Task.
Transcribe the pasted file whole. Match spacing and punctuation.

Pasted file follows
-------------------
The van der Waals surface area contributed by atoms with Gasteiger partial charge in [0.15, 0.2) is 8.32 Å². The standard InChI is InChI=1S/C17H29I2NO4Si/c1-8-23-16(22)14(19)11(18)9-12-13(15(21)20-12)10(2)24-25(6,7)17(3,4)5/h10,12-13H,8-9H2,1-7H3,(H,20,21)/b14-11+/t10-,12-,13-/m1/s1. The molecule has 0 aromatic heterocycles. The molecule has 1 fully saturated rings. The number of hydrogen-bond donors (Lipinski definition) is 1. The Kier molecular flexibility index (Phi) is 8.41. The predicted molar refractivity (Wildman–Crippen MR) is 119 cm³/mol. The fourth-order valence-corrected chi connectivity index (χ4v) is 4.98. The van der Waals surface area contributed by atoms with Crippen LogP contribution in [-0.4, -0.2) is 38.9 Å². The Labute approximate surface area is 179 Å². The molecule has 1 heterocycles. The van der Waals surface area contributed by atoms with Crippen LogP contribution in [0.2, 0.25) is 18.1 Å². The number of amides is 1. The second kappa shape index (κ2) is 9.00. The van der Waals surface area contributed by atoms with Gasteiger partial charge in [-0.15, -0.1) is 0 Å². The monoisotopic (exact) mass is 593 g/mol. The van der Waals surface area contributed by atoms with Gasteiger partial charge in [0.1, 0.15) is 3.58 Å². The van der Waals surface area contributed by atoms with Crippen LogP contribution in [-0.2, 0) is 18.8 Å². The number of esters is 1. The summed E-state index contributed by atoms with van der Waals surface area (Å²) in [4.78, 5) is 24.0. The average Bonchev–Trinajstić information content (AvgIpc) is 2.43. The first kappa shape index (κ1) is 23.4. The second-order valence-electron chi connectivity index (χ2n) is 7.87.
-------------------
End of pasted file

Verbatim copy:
The van der Waals surface area contributed by atoms with Gasteiger partial charge in [0.15, 0.2) is 8.32 Å². The standard InChI is InChI=1S/C17H29I2NO4Si/c1-8-23-16(22)14(19)11(18)9-12-13(15(21)20-12)10(2)24-25(6,7)17(3,4)5/h10,12-13H,8-9H2,1-7H3,(H,20,21)/b14-11+/t10-,12-,13-/m1/s1. The molecule has 0 aromatic heterocycles. The molecule has 1 fully saturated rings. The number of hydrogen-bond donors (Lipinski definition) is 1. The Kier molecular flexibility index (Phi) is 8.41. The predicted molar refractivity (Wildman–Crippen MR) is 119 cm³/mol. The fourth-order valence-corrected chi connectivity index (χ4v) is 4.98. The van der Waals surface area contributed by atoms with Crippen LogP contribution in [-0.4, -0.2) is 38.9 Å². The Labute approximate surface area is 179 Å². The molecule has 1 heterocycles. The van der Waals surface area contributed by atoms with Crippen LogP contribution in [0.2, 0.25) is 18.1 Å². The number of amides is 1. The second kappa shape index (κ2) is 9.00. The van der Waals surface area contributed by atoms with Gasteiger partial charge in [-0.15, -0.1) is 0 Å². The monoisotopic (exact) mass is 593 g/mol. The van der Waals surface area contributed by atoms with Gasteiger partial charge in [0.1, 0.15) is 3.58 Å². The van der Waals surface area contributed by atoms with Crippen LogP contribution in [-0.2, 0) is 18.8 Å². The number of esters is 1. The summed E-state index contributed by atoms with van der Waals surface area (Å²) in [4.78, 5) is 24.0. The average Bonchev–Trinajstić information content (AvgIpc) is 2.43. The first kappa shape index (κ1) is 23.4. The second-order valence-electron chi connectivity index (χ2n) is 7.87.